Trayvon’s death can’t be in vain or the cause du jour. He is arguably the Emmett Till of our generation. The dog whistles and criticisms that there’s been too much of a fuss validate why we need more of us on the front lines to push back. We need more ‘hustlers’.
Stephanie Guerilus is a writer and author. Follow her on Twitter at @qsteph.
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Friday night during the 43rd annual NAACP Image awards there were very few surprises when it came to the evening’s big winners -including Viola Davis’ Outstanding Actress victory for “The Help” – but the tribute to Whitney Houston was the most memorable.
Unlike Jennifer Hudson’s beautiful but truncated homage at the Grammys, the NAACP dedicated a considerable amount of time to Houston courtesy of gospel star Yolanda Adams. The singer, who was friends with Houston, delivered a breathtakingly stirring rendition of “I Love the Lord” that ended with a standing ovation. Houston belted out the same hymn on the soundtrack of 1996′s “The Preacher’s Wife” with the help of the Georgia Mass Choir.
A black woman in Flint, MI, is not taking her home robbery lightly. The woman, who appears to be personally offended by the home invasion, spray painted the words, “This house is a reflection of ignorant n***as,” on a piece of plywood on her porch in an attempt to send a message to the community.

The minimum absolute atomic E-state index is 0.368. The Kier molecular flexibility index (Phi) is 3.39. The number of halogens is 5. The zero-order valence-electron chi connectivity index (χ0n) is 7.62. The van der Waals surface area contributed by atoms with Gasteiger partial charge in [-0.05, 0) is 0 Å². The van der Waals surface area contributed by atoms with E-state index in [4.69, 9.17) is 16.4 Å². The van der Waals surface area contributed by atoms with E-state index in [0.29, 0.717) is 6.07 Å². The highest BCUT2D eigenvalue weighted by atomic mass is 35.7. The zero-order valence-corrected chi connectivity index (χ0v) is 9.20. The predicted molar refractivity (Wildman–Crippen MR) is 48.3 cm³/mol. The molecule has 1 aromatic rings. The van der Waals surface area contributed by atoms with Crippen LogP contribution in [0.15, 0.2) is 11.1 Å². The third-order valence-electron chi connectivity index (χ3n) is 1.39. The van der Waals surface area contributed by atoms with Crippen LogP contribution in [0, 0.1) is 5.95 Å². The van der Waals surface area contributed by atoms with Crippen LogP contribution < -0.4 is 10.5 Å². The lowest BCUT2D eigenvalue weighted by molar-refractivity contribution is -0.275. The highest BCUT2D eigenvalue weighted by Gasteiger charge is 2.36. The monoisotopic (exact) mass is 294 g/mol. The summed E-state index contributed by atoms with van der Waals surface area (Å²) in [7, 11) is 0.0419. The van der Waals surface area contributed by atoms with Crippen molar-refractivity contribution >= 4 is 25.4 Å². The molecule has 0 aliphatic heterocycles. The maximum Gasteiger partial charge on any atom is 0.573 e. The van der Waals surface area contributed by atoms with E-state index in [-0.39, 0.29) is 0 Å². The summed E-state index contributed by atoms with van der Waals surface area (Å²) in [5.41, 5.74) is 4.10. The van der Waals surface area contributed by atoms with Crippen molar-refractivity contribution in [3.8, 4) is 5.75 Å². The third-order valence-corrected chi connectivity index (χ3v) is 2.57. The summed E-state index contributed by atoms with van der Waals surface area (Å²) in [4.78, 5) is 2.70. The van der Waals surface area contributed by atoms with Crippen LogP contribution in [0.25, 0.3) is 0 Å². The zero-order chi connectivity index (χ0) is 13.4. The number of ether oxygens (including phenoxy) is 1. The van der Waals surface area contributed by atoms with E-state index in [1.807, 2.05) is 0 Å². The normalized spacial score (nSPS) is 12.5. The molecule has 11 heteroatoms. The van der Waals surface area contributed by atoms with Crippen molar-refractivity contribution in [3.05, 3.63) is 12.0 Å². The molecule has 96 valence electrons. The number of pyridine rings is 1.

The woman, who has two children in college, told ABC News she intended to use the house to help the homeless. Instead, thieves took it upon themselves to vandalize her home by ripping out the windows so they could get scrap metal.
“They’re hustling out here,” said. “It’s a domino effect and yet we sit back and do nothing in the community.”
Some neighbors empathize with the woman. “I can understand just how frustrated the lady is. Somebody stole my pipes out of this house before I got here,” said neighbor Ladale Woods.
Others felt her frustration was misguided. “It’s ignorant of anyone to write that,” Martin Beard, a resident on the block, told Mlive.com.
The local NAACP Chapter President Frances Gilcreast agreed, saying the sign was a greater display of ignorance than the robbery.
“That’s a word that has long been offensive. I’m just appalled that in 2011 these things continue to happen.”
While the woman eventually spray painted over the n-word because people were offended by it, she takes the media attention as proof that her actions were successful.
“Evidently I got my message across because you guys are here,” she told ABC. “Well done. I did what I was supposed to do.”
And for people who believe her actions were ignorant, she said she disagrees. “I know who I am. I know where I’m going so the word does not define me. Not at all.”
You can view a video of the live report here. What do you think about this woman’s actions? Do you agree that she proved a point with her sign? Or did her actions send the wrong message?
Brande Victorian is a blogger and culture writer in New York City. Follower her on Twitter at @be_vic.